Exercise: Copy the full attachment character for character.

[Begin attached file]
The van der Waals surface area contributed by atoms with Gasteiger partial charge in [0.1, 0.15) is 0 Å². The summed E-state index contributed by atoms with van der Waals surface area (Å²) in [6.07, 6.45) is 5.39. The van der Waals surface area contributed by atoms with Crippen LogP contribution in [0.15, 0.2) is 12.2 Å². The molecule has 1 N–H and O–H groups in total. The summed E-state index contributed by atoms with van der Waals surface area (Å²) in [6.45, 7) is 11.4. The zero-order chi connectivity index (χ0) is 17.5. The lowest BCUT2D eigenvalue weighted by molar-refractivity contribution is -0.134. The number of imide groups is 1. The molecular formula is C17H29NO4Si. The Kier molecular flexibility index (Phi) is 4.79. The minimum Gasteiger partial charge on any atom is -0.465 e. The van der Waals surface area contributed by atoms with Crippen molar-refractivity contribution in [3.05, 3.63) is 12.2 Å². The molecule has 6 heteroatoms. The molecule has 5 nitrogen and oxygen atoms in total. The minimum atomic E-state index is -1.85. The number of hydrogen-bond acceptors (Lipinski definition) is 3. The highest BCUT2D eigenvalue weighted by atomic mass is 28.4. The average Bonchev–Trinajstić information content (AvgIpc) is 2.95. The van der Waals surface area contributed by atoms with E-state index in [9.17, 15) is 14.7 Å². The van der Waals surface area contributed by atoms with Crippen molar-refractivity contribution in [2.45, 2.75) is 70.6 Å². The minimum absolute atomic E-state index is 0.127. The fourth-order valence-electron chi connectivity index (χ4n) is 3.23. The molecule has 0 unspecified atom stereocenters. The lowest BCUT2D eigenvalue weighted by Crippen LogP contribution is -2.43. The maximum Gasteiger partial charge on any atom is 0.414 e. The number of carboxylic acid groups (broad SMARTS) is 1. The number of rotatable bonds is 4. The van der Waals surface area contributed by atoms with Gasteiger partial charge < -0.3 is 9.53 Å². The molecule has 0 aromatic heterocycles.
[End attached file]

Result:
The van der Waals surface area contributed by atoms with Gasteiger partial charge in [0.1, 0.15) is 0 Å². The summed E-state index contributed by atoms with van der Waals surface area (Å²) in [6.07, 6.45) is 5.39. The van der Waals surface area contributed by atoms with Crippen LogP contribution in [0.15, 0.2) is 12.2 Å². The molecule has 1 N–H and O–H groups in total. The summed E-state index contributed by atoms with van der Waals surface area (Å²) in [6.45, 7) is 11.4. The zero-order chi connectivity index (χ0) is 17.5. The lowest BCUT2D eigenvalue weighted by molar-refractivity contribution is -0.134. The number of imide groups is 1. The molecular formula is C17H29NO4Si. The Kier molecular flexibility index (Phi) is 4.79. The minimum Gasteiger partial charge on any atom is -0.465 e. The van der Waals surface area contributed by atoms with Crippen molar-refractivity contribution in [3.05, 3.63) is 12.2 Å². The molecule has 6 heteroatoms. The molecule has 5 nitrogen and oxygen atoms in total. The minimum atomic E-state index is -1.85. The number of hydrogen-bond acceptors (Lipinski definition) is 3. The highest BCUT2D eigenvalue weighted by atomic mass is 28.4. The average Bonchev–Trinajstić information content (AvgIpc) is 2.95. The van der Waals surface area contributed by atoms with E-state index in [9.17, 15) is 14.7 Å². The van der Waals surface area contributed by atoms with Crippen molar-refractivity contribution in [2.45, 2.75) is 70.6 Å². The minimum absolute atomic E-state index is 0.127. The fourth-order valence-electron chi connectivity index (χ4n) is 3.23. The molecule has 0 unspecified atom stereocenters. The lowest BCUT2D eigenvalue weighted by Crippen LogP contribution is -2.43. The maximum Gasteiger partial charge on any atom is 0.414 e. The number of carboxylic acid groups (broad SMARTS) is 1. The number of rotatable bonds is 4. The van der Waals surface area contributed by atoms with Gasteiger partial charge < -0.3 is 9.53 Å². The molecule has 0 aromatic heterocycles.